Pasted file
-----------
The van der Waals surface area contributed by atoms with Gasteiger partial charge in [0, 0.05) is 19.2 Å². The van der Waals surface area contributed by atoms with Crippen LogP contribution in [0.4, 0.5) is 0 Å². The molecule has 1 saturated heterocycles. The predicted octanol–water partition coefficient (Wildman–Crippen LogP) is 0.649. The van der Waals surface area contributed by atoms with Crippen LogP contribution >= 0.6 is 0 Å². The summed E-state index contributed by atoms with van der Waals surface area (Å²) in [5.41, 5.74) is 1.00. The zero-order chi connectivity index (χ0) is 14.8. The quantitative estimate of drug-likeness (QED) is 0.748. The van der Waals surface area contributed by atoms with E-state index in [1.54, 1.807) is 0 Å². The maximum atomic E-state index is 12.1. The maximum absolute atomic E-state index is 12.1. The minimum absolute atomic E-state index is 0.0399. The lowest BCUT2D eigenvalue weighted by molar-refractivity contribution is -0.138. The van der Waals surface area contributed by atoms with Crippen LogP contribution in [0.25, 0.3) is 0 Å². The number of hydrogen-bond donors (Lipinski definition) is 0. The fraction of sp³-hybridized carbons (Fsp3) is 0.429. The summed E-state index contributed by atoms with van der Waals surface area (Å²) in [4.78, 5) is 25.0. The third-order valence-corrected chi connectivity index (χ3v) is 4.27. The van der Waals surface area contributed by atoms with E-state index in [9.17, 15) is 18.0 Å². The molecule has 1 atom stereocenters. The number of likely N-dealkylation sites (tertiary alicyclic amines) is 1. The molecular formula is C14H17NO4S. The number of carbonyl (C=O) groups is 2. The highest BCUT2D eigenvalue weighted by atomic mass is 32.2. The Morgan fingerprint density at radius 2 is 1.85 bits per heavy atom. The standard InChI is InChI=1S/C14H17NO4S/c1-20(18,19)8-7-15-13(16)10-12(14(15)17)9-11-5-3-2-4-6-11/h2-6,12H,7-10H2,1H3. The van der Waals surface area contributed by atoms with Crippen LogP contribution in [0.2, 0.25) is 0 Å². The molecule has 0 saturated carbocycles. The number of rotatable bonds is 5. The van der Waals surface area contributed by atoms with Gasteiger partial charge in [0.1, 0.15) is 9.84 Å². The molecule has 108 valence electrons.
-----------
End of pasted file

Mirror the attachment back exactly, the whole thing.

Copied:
The van der Waals surface area contributed by atoms with Gasteiger partial charge in [0, 0.05) is 19.2 Å². The van der Waals surface area contributed by atoms with Crippen LogP contribution in [0.4, 0.5) is 0 Å². The molecule has 1 saturated heterocycles. The predicted octanol–water partition coefficient (Wildman–Crippen LogP) is 0.649. The van der Waals surface area contributed by atoms with Crippen LogP contribution >= 0.6 is 0 Å². The summed E-state index contributed by atoms with van der Waals surface area (Å²) in [5.41, 5.74) is 1.00. The zero-order chi connectivity index (χ0) is 14.8. The quantitative estimate of drug-likeness (QED) is 0.748. The van der Waals surface area contributed by atoms with E-state index in [1.54, 1.807) is 0 Å². The maximum atomic E-state index is 12.1. The maximum absolute atomic E-state index is 12.1. The minimum absolute atomic E-state index is 0.0399. The lowest BCUT2D eigenvalue weighted by molar-refractivity contribution is -0.138. The van der Waals surface area contributed by atoms with Crippen LogP contribution in [0.25, 0.3) is 0 Å². The number of hydrogen-bond donors (Lipinski definition) is 0. The fraction of sp³-hybridized carbons (Fsp3) is 0.429. The summed E-state index contributed by atoms with van der Waals surface area (Å²) in [4.78, 5) is 25.0. The third-order valence-corrected chi connectivity index (χ3v) is 4.27. The van der Waals surface area contributed by atoms with E-state index in [9.17, 15) is 18.0 Å². The molecule has 1 atom stereocenters. The number of likely N-dealkylation sites (tertiary alicyclic amines) is 1. The molecular formula is C14H17NO4S. The number of carbonyl (C=O) groups is 2. The highest BCUT2D eigenvalue weighted by atomic mass is 32.2. The Morgan fingerprint density at radius 2 is 1.85 bits per heavy atom. The standard InChI is InChI=1S/C14H17NO4S/c1-20(18,19)8-7-15-13(16)10-12(14(15)17)9-11-5-3-2-4-6-11/h2-6,12H,7-10H2,1H3. The van der Waals surface area contributed by atoms with Crippen LogP contribution in [0.2, 0.25) is 0 Å². The molecule has 0 saturated carbocycles. The number of rotatable bonds is 5. The van der Waals surface area contributed by atoms with Gasteiger partial charge in [0.1, 0.15) is 9.84 Å². The molecule has 108 valence electrons.